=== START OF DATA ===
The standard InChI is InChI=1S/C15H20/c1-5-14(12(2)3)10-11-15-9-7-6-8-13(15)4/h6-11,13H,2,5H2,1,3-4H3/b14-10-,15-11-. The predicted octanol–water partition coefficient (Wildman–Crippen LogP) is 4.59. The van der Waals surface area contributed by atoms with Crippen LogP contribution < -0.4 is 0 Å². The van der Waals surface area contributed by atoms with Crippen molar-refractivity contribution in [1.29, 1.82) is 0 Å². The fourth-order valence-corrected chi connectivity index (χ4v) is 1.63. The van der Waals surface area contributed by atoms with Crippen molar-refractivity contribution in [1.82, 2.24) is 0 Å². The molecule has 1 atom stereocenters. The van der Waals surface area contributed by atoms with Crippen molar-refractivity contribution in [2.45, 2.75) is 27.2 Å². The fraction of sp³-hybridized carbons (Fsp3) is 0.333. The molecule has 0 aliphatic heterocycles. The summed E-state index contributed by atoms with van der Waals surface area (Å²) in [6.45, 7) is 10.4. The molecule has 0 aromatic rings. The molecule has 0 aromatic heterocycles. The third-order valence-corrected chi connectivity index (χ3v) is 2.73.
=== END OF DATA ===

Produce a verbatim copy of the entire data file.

The standard InChI is InChI=1S/C15H20/c1-5-14(12(2)3)10-11-15-9-7-6-8-13(15)4/h6-11,13H,2,5H2,1,3-4H3/b14-10-,15-11-. The predicted octanol–water partition coefficient (Wildman–Crippen LogP) is 4.59. The van der Waals surface area contributed by atoms with Crippen LogP contribution < -0.4 is 0 Å². The van der Waals surface area contributed by atoms with Crippen molar-refractivity contribution in [1.29, 1.82) is 0 Å². The fourth-order valence-corrected chi connectivity index (χ4v) is 1.63. The van der Waals surface area contributed by atoms with Crippen molar-refractivity contribution in [1.82, 2.24) is 0 Å². The molecule has 1 atom stereocenters. The van der Waals surface area contributed by atoms with Crippen molar-refractivity contribution in [2.45, 2.75) is 27.2 Å². The fraction of sp³-hybridized carbons (Fsp3) is 0.333. The molecule has 0 aliphatic heterocycles. The summed E-state index contributed by atoms with van der Waals surface area (Å²) in [6.45, 7) is 10.4. The molecule has 0 aromatic rings. The molecule has 0 aromatic heterocycles. The third-order valence-corrected chi connectivity index (χ3v) is 2.73.